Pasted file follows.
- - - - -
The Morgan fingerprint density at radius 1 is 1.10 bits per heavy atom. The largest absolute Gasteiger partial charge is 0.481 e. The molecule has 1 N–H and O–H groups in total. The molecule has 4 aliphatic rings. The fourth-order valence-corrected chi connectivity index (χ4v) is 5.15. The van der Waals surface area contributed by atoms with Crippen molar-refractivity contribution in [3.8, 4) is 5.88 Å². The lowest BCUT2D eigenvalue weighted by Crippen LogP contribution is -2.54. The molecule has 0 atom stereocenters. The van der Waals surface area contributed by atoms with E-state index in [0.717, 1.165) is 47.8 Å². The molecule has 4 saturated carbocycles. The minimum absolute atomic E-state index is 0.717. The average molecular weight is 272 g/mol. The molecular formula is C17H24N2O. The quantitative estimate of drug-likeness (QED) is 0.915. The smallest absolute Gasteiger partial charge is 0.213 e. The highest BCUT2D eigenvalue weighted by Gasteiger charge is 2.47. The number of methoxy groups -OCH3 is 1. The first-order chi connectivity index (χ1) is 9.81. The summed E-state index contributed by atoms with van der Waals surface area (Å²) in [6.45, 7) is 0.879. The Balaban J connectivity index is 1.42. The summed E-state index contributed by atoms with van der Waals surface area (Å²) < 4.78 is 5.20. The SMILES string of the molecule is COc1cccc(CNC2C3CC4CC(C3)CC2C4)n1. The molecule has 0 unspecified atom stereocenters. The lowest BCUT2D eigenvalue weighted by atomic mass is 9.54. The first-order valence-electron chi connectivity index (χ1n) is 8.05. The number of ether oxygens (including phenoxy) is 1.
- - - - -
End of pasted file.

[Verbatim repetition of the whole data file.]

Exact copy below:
The Morgan fingerprint density at radius 1 is 1.10 bits per heavy atom. The largest absolute Gasteiger partial charge is 0.481 e. The molecule has 1 N–H and O–H groups in total. The molecule has 4 aliphatic rings. The fourth-order valence-corrected chi connectivity index (χ4v) is 5.15. The van der Waals surface area contributed by atoms with Crippen molar-refractivity contribution in [3.8, 4) is 5.88 Å². The lowest BCUT2D eigenvalue weighted by Crippen LogP contribution is -2.54. The molecule has 0 atom stereocenters. The van der Waals surface area contributed by atoms with E-state index in [0.717, 1.165) is 47.8 Å². The molecule has 4 saturated carbocycles. The minimum absolute atomic E-state index is 0.717. The average molecular weight is 272 g/mol. The molecular formula is C17H24N2O. The quantitative estimate of drug-likeness (QED) is 0.915. The smallest absolute Gasteiger partial charge is 0.213 e. The highest BCUT2D eigenvalue weighted by Gasteiger charge is 2.47. The number of methoxy groups -OCH3 is 1. The first-order chi connectivity index (χ1) is 9.81. The summed E-state index contributed by atoms with van der Waals surface area (Å²) in [6.45, 7) is 0.879. The Balaban J connectivity index is 1.42. The summed E-state index contributed by atoms with van der Waals surface area (Å²) < 4.78 is 5.20. The SMILES string of the molecule is COc1cccc(CNC2C3CC4CC(C3)CC2C4)n1. The molecule has 0 unspecified atom stereocenters. The lowest BCUT2D eigenvalue weighted by atomic mass is 9.54. The first-order valence-electron chi connectivity index (χ1n) is 8.05. The number of ether oxygens (including phenoxy) is 1.